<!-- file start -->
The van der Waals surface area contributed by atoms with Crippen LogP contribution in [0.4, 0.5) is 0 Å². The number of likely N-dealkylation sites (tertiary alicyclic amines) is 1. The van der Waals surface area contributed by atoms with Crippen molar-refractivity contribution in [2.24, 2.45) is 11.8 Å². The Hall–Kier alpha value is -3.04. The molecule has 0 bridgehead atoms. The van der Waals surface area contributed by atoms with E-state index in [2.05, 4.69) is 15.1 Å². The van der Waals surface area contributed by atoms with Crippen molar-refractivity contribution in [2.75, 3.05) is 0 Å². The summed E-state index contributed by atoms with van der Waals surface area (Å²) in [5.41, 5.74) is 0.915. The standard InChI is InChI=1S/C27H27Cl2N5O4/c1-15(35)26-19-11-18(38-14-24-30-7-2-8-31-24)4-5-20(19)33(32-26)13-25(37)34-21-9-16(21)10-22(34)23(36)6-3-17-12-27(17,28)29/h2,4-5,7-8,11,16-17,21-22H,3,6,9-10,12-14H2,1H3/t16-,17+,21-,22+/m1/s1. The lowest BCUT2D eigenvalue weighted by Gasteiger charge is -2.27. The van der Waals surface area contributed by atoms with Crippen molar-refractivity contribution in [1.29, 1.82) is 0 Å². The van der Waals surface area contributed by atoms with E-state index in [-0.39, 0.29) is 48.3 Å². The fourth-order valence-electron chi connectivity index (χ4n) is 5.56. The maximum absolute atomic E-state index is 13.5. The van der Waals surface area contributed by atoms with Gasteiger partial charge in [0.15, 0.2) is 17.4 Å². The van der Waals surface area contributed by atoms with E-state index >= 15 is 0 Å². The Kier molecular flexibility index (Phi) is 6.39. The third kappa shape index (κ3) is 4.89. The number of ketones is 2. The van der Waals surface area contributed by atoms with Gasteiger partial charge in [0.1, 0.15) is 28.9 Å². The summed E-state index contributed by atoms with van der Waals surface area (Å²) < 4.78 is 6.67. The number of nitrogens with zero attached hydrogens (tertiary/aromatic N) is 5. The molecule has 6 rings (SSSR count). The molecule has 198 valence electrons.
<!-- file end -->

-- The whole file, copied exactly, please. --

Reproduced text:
The van der Waals surface area contributed by atoms with Crippen LogP contribution in [0.4, 0.5) is 0 Å². The number of likely N-dealkylation sites (tertiary alicyclic amines) is 1. The van der Waals surface area contributed by atoms with Crippen molar-refractivity contribution in [2.24, 2.45) is 11.8 Å². The Hall–Kier alpha value is -3.04. The molecule has 0 bridgehead atoms. The van der Waals surface area contributed by atoms with E-state index in [2.05, 4.69) is 15.1 Å². The van der Waals surface area contributed by atoms with Crippen molar-refractivity contribution in [2.75, 3.05) is 0 Å². The summed E-state index contributed by atoms with van der Waals surface area (Å²) in [5.41, 5.74) is 0.915. The standard InChI is InChI=1S/C27H27Cl2N5O4/c1-15(35)26-19-11-18(38-14-24-30-7-2-8-31-24)4-5-20(19)33(32-26)13-25(37)34-21-9-16(21)10-22(34)23(36)6-3-17-12-27(17,28)29/h2,4-5,7-8,11,16-17,21-22H,3,6,9-10,12-14H2,1H3/t16-,17+,21-,22+/m1/s1. The lowest BCUT2D eigenvalue weighted by Gasteiger charge is -2.27. The van der Waals surface area contributed by atoms with Crippen molar-refractivity contribution in [1.29, 1.82) is 0 Å². The van der Waals surface area contributed by atoms with E-state index in [-0.39, 0.29) is 48.3 Å². The fourth-order valence-electron chi connectivity index (χ4n) is 5.56. The maximum absolute atomic E-state index is 13.5. The van der Waals surface area contributed by atoms with Gasteiger partial charge in [0.15, 0.2) is 17.4 Å². The van der Waals surface area contributed by atoms with E-state index >= 15 is 0 Å². The Kier molecular flexibility index (Phi) is 6.39. The third kappa shape index (κ3) is 4.89. The number of ketones is 2. The van der Waals surface area contributed by atoms with Gasteiger partial charge in [0.1, 0.15) is 28.9 Å². The summed E-state index contributed by atoms with van der Waals surface area (Å²) < 4.78 is 6.67. The number of nitrogens with zero attached hydrogens (tertiary/aromatic N) is 5. The molecule has 6 rings (SSSR count). The molecule has 198 valence electrons.